Diagnosing leaf rust of wheat
Leaf rust (Puccinia triticina) is a fungal leaf disease specific to wheat that can pose a significant threat to the yield and quality of Western Australian wheat crops in some seasons, causing up to 30% yield loss in susceptible varieties.
What to look for
- Generally uniform infection across a crop, can start as 'hot spots' (foci) of infection in paddock from which disease rapidly spreads.
- Small, circular to oval pustules with orange to light brown dusty spores on upper surface of leaves and on leaf sheaths in cases of heavy infection.
- Leaf rust spores are confined chiefly to the upper surface of the leaf and rarely appear on back of leaf except in seedlings.
- Pustules that go through the leaf surface to the back are more typical of stem rust.
What else could it be
Where did it come from?
- Leaf rust requires green wheat host plants in order to survive from one season to the next. If summer rain allows a green bridge (of self-sown wheat) to develop, then the risk of early leaf rust on wheat crops can be significantly increased.
- Leaf rust can occur throughout the season because it develops rapidly in moist conditions when temperatures are between 10-20°C. A leaf rust epidemic is more likely if the winter or spring is suitably wet. The latent period of leaf rust (approximate time taken for an infection to result in new spores being produced) is 7-10 days in these optimal temperature conditions.
- Leaf rust can spread rapidly within and between wheat crops. Spores are readily dispersed by wind and can be carried on clothing. Thoroughly wash potentially contaminated clothes and shoes before visiting crops and consider farm biosecurity measures to minimise the likelihood of visitors introducing spores to your property.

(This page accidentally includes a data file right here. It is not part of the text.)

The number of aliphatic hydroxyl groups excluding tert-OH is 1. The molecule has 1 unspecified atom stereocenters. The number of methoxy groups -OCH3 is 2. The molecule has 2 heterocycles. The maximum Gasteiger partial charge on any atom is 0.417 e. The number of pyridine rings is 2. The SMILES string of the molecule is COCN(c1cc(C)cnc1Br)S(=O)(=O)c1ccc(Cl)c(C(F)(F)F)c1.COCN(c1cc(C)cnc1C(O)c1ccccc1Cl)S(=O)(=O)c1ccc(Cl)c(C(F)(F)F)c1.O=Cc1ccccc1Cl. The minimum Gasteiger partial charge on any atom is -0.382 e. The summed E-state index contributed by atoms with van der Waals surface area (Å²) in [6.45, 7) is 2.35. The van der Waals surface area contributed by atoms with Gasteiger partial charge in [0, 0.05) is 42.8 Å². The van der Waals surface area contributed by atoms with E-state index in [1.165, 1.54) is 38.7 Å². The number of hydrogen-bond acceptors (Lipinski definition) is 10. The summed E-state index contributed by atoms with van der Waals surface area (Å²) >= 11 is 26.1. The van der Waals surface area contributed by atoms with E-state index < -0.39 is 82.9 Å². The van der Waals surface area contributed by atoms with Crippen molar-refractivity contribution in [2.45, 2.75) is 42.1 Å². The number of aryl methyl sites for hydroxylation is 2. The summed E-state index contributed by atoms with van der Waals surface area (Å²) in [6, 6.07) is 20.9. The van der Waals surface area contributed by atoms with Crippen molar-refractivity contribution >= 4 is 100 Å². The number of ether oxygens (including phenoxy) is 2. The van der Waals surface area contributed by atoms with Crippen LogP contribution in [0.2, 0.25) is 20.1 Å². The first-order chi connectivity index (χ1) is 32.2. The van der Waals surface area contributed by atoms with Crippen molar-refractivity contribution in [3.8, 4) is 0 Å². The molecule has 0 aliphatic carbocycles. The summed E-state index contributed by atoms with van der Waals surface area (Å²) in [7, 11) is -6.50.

- To identify leaf rust pathotypes that are new to WA, growers and consultants are encouraged to send rust samples to the Australian cereal rust control program at the University of Sydney.
- Avoid sowing susceptible varieties. Use resistant or intermediate varieties wherever possible.
- Destroy greenbridge plants at least four weeks prior to seeding (wheat volunteers that may harbour rust over summer and autumn).
- Registered seed or in-furrow fungicide treatments can provide protection until flag leaf emergence depending on disease pressure, variety susceptibility and application rates. Otherwise apply a preventative foliar fungicide spray at first node (Z31) to crops at risk of early infection. Apply registered fungicides at registered rates for leaf rust.
Economic and financial considerations
To assist in assessing the economic risk and financial costs associated with various treatment strategies go to MyEconomicTool
There may be other economic and financial implications that need to be considered when choosing a management option. These may include:Pre-crop
- Assess the risk of leaf rust occurring.
- Understand the potential yield losses associated with infection.
- Assess the costs and benefits of taking preventative action.
- Compare the costs, benefits and risk of each management option against doing nothing.
- Consider risk and associated costs or savings of delaying treatment.
- Consider the potential risk of re-infection and costs of further treatment.
- Ignore all previous treatment costs in assessing current management options.
- Undertake a “what if” scenario analysis to see what impact changing variables, such as grain price and season, have on the costs.
- Consider longer term consequences of not adequately treating leaf rust or controlling green bridges.
View these economic considerations in more detail.
How can it be monitored?
- Monitor crops from early stem elongation and apply a registered foliar fungicide at the first sign of leaf rust, taking into consideration the stage of crop development and variety susceptibility.